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Sunday, 23 March 2014

Uncommon People Abundant Smiles 1

Today I am remembering the funniest incidents of my life. One relates to Anu. Her name was Anuradha Hawaldar. But every one addressed her as Anu. She used to come to my mother to learn conversational English. She had completed her B.Com and was pursuing her M.Com. Plastic carry bags were an integral part of her personality. Whether she went for shopping vegetables or she came for her English tuitions, whether she went for a marriage or to offer her condolences on the death of an acquaintance, big plastic carry bags given by the clothes shops were always clinged to her bosom. Anu was a guileless simpleton and hence was a butt of joke among her friends, who unlike her were pursuing MBA and  thus suffering from resultant superiority complex.
Once Anu went to the vegetables market. While she was busy looking for fresh farm vegetables she stepped into a basket of tomatoes, thereby crushing them like that at the  Tomatano festival.  The vendor lady held her leg tightly while it was still into the basket and she refused to let it go until she was compensated for the loss suffered by her.
On another occasion when she had been to the same market, one cow was also roaming in the market in a lookout for unguarded veggies so that she could gormandize on the gift of the farm until the vendor noticed it and shooed her away with a stick. Though there was no any bad blood between Anu and the cow, the cow tried to attack her, with the chief weapon in her armour – her horns.  Anu did not deter. She grasped the horns of the cow with both her hands, the way a driver maneuvers the steering wheel. Anu succeed and the cow had to change her course.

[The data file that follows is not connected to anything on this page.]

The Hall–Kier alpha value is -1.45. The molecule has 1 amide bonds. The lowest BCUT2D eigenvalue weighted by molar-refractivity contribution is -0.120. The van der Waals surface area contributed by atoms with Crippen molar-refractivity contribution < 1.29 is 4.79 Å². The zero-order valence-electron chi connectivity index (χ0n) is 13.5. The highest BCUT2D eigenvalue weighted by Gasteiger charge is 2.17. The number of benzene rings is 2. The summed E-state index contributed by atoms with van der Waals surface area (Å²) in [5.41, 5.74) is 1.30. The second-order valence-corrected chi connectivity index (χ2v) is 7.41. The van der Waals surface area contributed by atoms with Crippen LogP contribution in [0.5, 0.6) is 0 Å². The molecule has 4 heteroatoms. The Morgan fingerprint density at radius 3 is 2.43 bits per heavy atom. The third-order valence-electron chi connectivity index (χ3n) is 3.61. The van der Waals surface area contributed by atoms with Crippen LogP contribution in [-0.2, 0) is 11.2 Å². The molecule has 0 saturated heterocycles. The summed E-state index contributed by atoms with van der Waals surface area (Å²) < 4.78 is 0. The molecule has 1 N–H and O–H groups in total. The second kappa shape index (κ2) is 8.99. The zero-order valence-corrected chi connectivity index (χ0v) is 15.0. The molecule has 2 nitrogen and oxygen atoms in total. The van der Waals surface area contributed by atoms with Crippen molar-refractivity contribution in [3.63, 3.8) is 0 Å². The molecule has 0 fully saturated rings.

Anu had very high expectations when it came to her marriage. She wanted a very rich husband, one who would not have any parents or siblings. Only orphans suited the bill. However, there are very few orphans in the world who are multimillionaires.  Anu forgot that even she had two brothers who did not have a great fortune and also had an unmarried daughter. Everybody tried to convince Anu to bring down her bar of expectations. But she was a hard nut to crack. Anu crossed her thirties but was still unmarried.
Last heard, she is very happy. She has found a man who fulfilled both her expectations of full bank-balance and devoid of any chords and is in matrimonial bliss. Every person, however insignificant has a special place in your heart and he or she peeks out after many years for no any apparent reason, like Anu did in my musings today morning. 

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